“After the safety of our employees and students, our first priority is maintaining the delivery of our educational program,” Gateway President Jeff Iorg said. “We are prepared to pursue our mission while accommodating Gov. Newsome’s order.”
A limited number of employees in technology support, student services, finance and security roles are working at Gateway’s two campuses in California. Many other employees are continuing to work from home.
“Any change presents difficulties, but we expect to carry on our day-to-day processes,” Iorg said.
Gateway’s new campuses in Ontario, Calif., and Fremont, Calif., were designed to incorporate innovative educational technology. These tools have allowed faculty to deliver class content exclusively through synchronous video lectures and online platforms with virtually no disruption. “During our relocation efforts a few years ago, we reinvented our course delivery methodologies,” Iorg said.
“Extensive training and the integration of technology in our classrooms prepared our faculty to respond quickly and effectively in this crisis. No classes have been cancelled at Gateway Seminary.”
Gateway campuses in Arizona, Washington and Colorado continue to operate under local directives in place in those locations.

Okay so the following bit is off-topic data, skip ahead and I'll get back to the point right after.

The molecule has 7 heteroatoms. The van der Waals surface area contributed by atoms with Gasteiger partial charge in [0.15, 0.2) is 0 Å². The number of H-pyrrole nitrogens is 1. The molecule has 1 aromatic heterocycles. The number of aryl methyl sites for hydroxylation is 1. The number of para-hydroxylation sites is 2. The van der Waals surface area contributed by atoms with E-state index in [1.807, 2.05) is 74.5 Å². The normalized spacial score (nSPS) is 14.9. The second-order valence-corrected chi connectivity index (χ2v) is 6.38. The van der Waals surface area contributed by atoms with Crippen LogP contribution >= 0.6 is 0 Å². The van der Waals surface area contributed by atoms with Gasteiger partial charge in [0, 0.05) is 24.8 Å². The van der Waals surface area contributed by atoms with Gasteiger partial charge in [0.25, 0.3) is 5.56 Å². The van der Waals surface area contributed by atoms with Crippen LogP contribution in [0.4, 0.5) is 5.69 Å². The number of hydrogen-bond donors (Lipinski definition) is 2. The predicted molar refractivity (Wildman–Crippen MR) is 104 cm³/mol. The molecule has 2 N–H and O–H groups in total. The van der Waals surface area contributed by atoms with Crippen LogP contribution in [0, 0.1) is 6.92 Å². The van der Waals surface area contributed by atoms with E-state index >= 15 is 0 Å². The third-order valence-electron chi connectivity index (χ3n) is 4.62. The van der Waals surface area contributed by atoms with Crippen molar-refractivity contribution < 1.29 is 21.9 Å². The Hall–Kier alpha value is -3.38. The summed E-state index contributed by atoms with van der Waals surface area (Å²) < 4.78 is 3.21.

Southwestern Seminary cancels all spring semester events
FORT WORTH — The Southwestern Baptist Theological Seminary announced today that, due to the continuing threat of the coronavirus (COVID-19) pandemic, all seminary-sponsored, on-campus events for the spring semester, including commencement exercises, have been canceled.
“It is painful to take the unprecedented, but necessary, step of canceling our Spring commencement, since never before in our 112-year history has Southwestern Seminary not held a scheduled graduation ceremony,” said President Adam W. Greenway. “I deeply regret this dramatic action, and I know it will be incredibly disappointing to our seminary and Scarborough College graduates, but I am prayerful they, as faithful Southwesterners, will understand that such a step was appropriate as the institution seeks to do what is in the best interests of our students and their families, the seminary community, and the greater Fort Worth area.”